Note: This helps avoid naming mishaps since changing the version number in the formula requires a deliberate effort that goes hand in hand with formula modifications. 

To copy formula names into the code:

1) Select the formula name by clicking in the name box.

2) Right click in the selected area and pick Copy from the context menu that opens.


3) Right click inside the Formula Editor ‘page’ and select Paste from the context menu that opens.


4) Delineate the formula name, as a comment, by adding the symbol pair /* and */ before and after the name.


5) When the formula is exported, in any format, the name travels with the formula.


field = ParamField(“PriceField”,3);
Color = ParamColor(“Color”,colorBlack);

6) When the formula is ‘imported’ back into AmiBroker the name can be copied, from the formula, and pasted back into the Formula Editor name box. 

Combination Charts

Color Formulas

Extending The Range

Palette Editing

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The majority of indicators use a limited number of plots, so a few basic colors can accommodate most charting requirements. Combining this with the fact that the primary colors are easier to distinguish apart, compared to graduations of any one color, makes the colors of the rainbow a stand-out choice for everyday color preferences. Conveniently, ROYGBIV is a mnemonic that makes the rainbow numbers easy to remember when using color indexing for quick code writing.

The first sixteen numbers of the color index are reserved for custom colors, so this provides an opportunity to apply this system. (The color index is based on a zero count system so the available numbers are 0 – 15).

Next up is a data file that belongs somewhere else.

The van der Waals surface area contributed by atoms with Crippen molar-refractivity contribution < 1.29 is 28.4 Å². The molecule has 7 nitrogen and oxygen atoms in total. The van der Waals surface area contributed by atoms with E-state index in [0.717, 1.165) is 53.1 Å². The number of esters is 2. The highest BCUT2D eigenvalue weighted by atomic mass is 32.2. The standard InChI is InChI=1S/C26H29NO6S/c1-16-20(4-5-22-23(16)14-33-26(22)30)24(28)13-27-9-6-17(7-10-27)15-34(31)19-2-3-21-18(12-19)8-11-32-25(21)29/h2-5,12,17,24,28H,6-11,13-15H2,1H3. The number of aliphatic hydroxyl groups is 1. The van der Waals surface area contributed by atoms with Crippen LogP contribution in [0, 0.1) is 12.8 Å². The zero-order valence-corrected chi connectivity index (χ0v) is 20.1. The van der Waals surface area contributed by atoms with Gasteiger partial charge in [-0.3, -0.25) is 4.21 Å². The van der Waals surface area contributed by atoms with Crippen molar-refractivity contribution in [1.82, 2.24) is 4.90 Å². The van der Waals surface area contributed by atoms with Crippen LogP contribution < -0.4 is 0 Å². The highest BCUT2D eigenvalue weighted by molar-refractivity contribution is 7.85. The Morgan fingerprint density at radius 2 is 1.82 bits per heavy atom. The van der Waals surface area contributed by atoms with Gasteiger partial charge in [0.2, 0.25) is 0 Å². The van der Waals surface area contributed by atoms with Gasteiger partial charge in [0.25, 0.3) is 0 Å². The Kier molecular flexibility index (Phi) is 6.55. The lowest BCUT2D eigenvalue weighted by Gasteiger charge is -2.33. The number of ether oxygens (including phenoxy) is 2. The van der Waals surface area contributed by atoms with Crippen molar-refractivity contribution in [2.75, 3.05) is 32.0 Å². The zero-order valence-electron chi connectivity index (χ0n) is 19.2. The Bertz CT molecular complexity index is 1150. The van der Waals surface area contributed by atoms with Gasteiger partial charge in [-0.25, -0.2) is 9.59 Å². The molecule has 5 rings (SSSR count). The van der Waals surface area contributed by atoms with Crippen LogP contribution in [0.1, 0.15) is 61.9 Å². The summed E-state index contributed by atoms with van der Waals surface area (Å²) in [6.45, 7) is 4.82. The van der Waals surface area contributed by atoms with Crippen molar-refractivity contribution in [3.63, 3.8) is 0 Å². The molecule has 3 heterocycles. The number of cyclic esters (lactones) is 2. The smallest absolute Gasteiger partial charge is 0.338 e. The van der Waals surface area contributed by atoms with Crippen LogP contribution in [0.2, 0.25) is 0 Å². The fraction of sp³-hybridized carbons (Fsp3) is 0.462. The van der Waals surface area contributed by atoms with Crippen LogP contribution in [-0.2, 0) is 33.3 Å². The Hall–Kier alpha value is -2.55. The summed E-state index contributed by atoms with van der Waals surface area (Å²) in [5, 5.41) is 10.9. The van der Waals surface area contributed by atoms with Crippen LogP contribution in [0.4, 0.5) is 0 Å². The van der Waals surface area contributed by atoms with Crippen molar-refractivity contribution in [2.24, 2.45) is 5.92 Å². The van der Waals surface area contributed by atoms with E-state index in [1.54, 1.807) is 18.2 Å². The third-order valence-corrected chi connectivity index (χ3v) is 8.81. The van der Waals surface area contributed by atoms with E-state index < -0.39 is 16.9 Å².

To match the colors of the rainbow to number 2 – 8 of the color index:

a) go to Tools > Preferences > Colors [TAB] and click on the Palette editor button ( the Color window will open);
b) select the first box in the top row of Custom colors;


c) click on White, in the Basic colors table;


d) click on the Add to Custom Colors button (White will become colorCustom1 or index number 0).


e) select the second box in the top row of Custom colors;
f) click on Black, in the Basic colors table;
g) click on the Add to Custom Colors button (Black will become colorCustom2 or index number 1, which is the installed default for black).
e) Repeat the three stop process for Red, Orange, Yellow, Green, Blue, Indigo and Violet using boxes 3 – 9 inclusive.
f) Use the same procedure to set the remaining seven to any preferred color.
g) Close the Color window and click on Apply on the Preferences window before closing it (this will confirm the new color settings).

To use a color that is not in the Basic color table:

a) select the Custom color box to be changed, followed by the Basic color;
b) then modify the selected Basic color’s Luminescence by dragging the arrow head up and down the vertical scale. (In this example the graduated shades of grey were added to Custom Colors 13 – 16 using this technique).


c) Additionally the Hue or the Saturation can be changed by clicking and holding on the moving cursor, inside the color matrix panel, and dragging it up/down (Saturation) or left/right (Hue).
d) When the desired color is produced in the large Color/Solid box click the Add button.
e) Click on Apply on the way out.


(In this example the Basic color Medium Grey has been changed slightly by the addition of a little Blue and a slight reduction in Red (Saturation), as well as changes to the Hue settings, while the Luminescence is constant).

The new Custom Color settings will now be available in the Color Picker, or within formulas via color index numbers 0 – 7 and 8 – 15, or colorCustom1-16.


(Note that for maximum contrast between the colors it is better to use only six colors, along with black and white, as there are only three primary colors (RYB) with three possible primary combinations between them (O,G,V). Indigo is an exceptional color, not being derived solely from the Primary Colors. For this reason it is hard to distinguish between Indigo and Blue or Violet, so for clarity Indigo can be left out if desired).

Colored Plots